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Cluster hardening in Al-Cu-Mg alloys: analysis of Cu-Mg atomic clustering

conference contribution
posted on 2008-01-01, 00:00 authored by Ross MarceauRoss Marceau, G Sha, S P Ringer
The usual inference of the term age hardening is that alloy strengthening occurs through precipitation
hardening. However, the proposal that certain Al-Cu-Mg and Al-Zn-Mg-Cu alloys
may be strengthened through the formation of a very fine dispersion of pre-precipitate solute
clusters has received significant attention and interest in recent years, including significant
discussion at the last several International Conferences on Aluminum Alloys [1-6]. These
studies follow the original observations of rapid hardening in these systems [7]. The proposition
of cluster hardening is attractive because of the fine length scales over which the
strengthening mechanisms might operate, so providing flexible utilization of alloy solute and
considerable scope for design of this nanoscale microstructure or nanostructure. Factors such
as the cluster chemistry and the dispersive properties of clusters could be tailored for specific
property targets. These clusters may also be used to effect particular transformation pathways,
leading to particular precipitate nucleation reactions that could not otherwise occur [4,8].
Because these solute clusters are very small in size, perhaps involving only a few solute atoms,
and because the clustered atoms occupy substitutional positions on the parent Al matrix,
the challenges for detailed quantitative characterization of solute atom clustering are formidable.
Yet such experiments are crucial to advance our understanding of the phenomena occurring
during the early stages of ageing in Al alloys. In fact, such path-finding experiments are
essential in order to establish a phenomenological framework for subsequent modeling and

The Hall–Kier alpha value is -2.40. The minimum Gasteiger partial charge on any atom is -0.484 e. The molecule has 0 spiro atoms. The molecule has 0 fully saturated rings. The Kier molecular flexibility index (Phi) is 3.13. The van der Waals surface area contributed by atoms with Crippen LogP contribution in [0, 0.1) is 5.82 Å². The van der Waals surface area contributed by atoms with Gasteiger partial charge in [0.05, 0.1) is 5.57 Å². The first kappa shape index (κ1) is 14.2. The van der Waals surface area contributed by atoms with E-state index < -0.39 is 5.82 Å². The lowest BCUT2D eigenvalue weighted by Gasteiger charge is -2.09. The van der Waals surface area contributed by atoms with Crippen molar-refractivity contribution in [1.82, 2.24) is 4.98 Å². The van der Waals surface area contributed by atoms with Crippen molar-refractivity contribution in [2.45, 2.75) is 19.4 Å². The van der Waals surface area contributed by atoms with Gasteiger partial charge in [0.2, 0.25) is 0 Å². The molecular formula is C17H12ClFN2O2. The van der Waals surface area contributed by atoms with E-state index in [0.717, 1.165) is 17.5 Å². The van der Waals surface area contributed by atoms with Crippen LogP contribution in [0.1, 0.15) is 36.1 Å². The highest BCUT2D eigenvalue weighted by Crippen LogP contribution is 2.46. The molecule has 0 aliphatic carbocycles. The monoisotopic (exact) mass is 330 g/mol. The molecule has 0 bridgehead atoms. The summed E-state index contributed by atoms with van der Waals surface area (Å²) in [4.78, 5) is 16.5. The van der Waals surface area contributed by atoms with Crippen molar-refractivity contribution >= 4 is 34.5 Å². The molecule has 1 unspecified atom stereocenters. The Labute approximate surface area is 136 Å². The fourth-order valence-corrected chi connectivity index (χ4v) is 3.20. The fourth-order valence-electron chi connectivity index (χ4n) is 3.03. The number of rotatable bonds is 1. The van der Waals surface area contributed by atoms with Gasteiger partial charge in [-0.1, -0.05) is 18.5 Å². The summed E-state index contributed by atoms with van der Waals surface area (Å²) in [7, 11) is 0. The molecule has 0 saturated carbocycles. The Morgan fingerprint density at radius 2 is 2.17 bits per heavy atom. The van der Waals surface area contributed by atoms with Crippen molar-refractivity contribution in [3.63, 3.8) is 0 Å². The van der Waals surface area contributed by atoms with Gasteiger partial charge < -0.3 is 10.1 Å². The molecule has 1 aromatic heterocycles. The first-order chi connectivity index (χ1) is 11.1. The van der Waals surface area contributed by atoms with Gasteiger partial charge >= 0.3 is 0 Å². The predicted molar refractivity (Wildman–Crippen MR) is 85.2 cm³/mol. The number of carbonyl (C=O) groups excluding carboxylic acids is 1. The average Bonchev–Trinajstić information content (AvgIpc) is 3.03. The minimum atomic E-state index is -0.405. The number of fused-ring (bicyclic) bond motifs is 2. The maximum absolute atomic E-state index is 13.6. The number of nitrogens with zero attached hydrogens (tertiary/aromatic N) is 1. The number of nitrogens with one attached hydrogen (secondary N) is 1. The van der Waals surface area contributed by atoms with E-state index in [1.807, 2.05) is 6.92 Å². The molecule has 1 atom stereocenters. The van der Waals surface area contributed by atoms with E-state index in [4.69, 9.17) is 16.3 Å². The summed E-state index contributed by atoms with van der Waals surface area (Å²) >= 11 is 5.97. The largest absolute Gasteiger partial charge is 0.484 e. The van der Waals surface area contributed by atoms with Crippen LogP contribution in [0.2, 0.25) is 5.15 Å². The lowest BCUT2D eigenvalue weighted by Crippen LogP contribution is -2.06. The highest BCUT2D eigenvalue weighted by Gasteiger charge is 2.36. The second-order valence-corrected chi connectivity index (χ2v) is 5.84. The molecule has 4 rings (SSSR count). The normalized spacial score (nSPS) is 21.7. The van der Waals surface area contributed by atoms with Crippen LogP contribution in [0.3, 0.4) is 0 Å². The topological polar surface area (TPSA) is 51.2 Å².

computational analyses that can ultimately enable the phenomena to be used in alloy design.
Atom probe tomography (APT) is a powerful technique with sufficiently high spatial resolution
in three dimensions to be able to resolve the position and chemical identity of individual
atoms [9]. Even with this resolving power, the systematic identification and analysis of atomic
clusters must consider microscope aberrations, detector shortcomings and, given the large
size of the data files now routinely acquired, must rely on rigorous data mining computations.
This paper summarizes recent experimental studies on the nature of atomic clustering in Al1.1Cu-xMg
(at. %) alloys that lie in the α+S phase field and which exhibit a remarkable rapid
hardening effect during the early stages of ageing and prior to precipitation when x ≥ 0.5 at. %
[10]. Our transmission electron microscopy (TEM) and APT studies reveal the decomposition
processes within the solid solution and provide insights into the mechanisms of this novel and
most significant strengthening effect.



Aluminium Alloys. Conference (11th : 2008 : Aachen, Germany)


Aluminium Alloys Conference


1 - 8




Aachen, Germany

Place of publication

Weinheim, Germany

Start date


End date






Publication classification

EN.1 Other conference paper

Copyright notice

2008, Wiley-VCH Verlag GmbH & Co. KGaA


J Hirsch, B Strotzki, G Gottstein

Title of proceedings

ICAA11 : Proceedings of the 11th International Conference on Aluminium Alloys 2008

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